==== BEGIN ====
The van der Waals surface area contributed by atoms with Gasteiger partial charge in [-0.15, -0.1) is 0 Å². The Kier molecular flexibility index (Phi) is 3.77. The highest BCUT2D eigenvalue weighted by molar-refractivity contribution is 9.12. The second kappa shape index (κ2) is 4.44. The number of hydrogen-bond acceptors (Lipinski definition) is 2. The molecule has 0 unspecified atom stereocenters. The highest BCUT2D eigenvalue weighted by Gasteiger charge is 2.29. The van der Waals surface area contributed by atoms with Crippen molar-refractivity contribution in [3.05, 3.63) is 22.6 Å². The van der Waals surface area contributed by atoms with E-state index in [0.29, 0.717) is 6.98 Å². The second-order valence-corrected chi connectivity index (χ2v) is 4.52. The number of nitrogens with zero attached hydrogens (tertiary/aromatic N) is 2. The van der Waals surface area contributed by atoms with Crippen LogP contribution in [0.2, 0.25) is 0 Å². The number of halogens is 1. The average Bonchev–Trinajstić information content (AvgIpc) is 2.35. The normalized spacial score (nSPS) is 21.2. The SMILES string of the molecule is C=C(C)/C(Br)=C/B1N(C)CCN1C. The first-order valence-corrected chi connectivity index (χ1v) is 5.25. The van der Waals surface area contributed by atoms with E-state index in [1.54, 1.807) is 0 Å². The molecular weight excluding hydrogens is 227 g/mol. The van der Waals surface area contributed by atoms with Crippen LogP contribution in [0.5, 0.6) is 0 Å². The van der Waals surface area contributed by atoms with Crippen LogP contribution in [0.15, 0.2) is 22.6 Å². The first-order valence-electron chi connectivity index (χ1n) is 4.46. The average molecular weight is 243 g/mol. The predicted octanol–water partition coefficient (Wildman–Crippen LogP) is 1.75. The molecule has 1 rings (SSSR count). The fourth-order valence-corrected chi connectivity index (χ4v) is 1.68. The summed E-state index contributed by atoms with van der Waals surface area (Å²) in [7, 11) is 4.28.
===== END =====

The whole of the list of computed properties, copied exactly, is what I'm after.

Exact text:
The van der Waals surface area contributed by atoms with Gasteiger partial charge in [-0.15, -0.1) is 0 Å². The Kier molecular flexibility index (Phi) is 3.77. The highest BCUT2D eigenvalue weighted by molar-refractivity contribution is 9.12. The second kappa shape index (κ2) is 4.44. The number of hydrogen-bond acceptors (Lipinski definition) is 2. The molecule has 0 unspecified atom stereocenters. The highest BCUT2D eigenvalue weighted by Gasteiger charge is 2.29. The van der Waals surface area contributed by atoms with Crippen molar-refractivity contribution in [3.05, 3.63) is 22.6 Å². The van der Waals surface area contributed by atoms with E-state index in [0.29, 0.717) is 6.98 Å². The second-order valence-corrected chi connectivity index (χ2v) is 4.52. The number of nitrogens with zero attached hydrogens (tertiary/aromatic N) is 2. The van der Waals surface area contributed by atoms with Crippen LogP contribution in [0.2, 0.25) is 0 Å². The number of halogens is 1. The average Bonchev–Trinajstić information content (AvgIpc) is 2.35. The normalized spacial score (nSPS) is 21.2. The SMILES string of the molecule is C=C(C)/C(Br)=C/B1N(C)CCN1C. The first-order valence-corrected chi connectivity index (χ1v) is 5.25. The van der Waals surface area contributed by atoms with E-state index in [1.54, 1.807) is 0 Å². The molecular weight excluding hydrogens is 227 g/mol. The van der Waals surface area contributed by atoms with Crippen LogP contribution in [0.5, 0.6) is 0 Å². The van der Waals surface area contributed by atoms with Crippen LogP contribution in [0.15, 0.2) is 22.6 Å². The first-order valence-electron chi connectivity index (χ1n) is 4.46. The average molecular weight is 243 g/mol. The predicted octanol–water partition coefficient (Wildman–Crippen LogP) is 1.75. The molecule has 1 rings (SSSR count). The fourth-order valence-corrected chi connectivity index (χ4v) is 1.68. The summed E-state index contributed by atoms with van der Waals surface area (Å²) in [7, 11) is 4.28.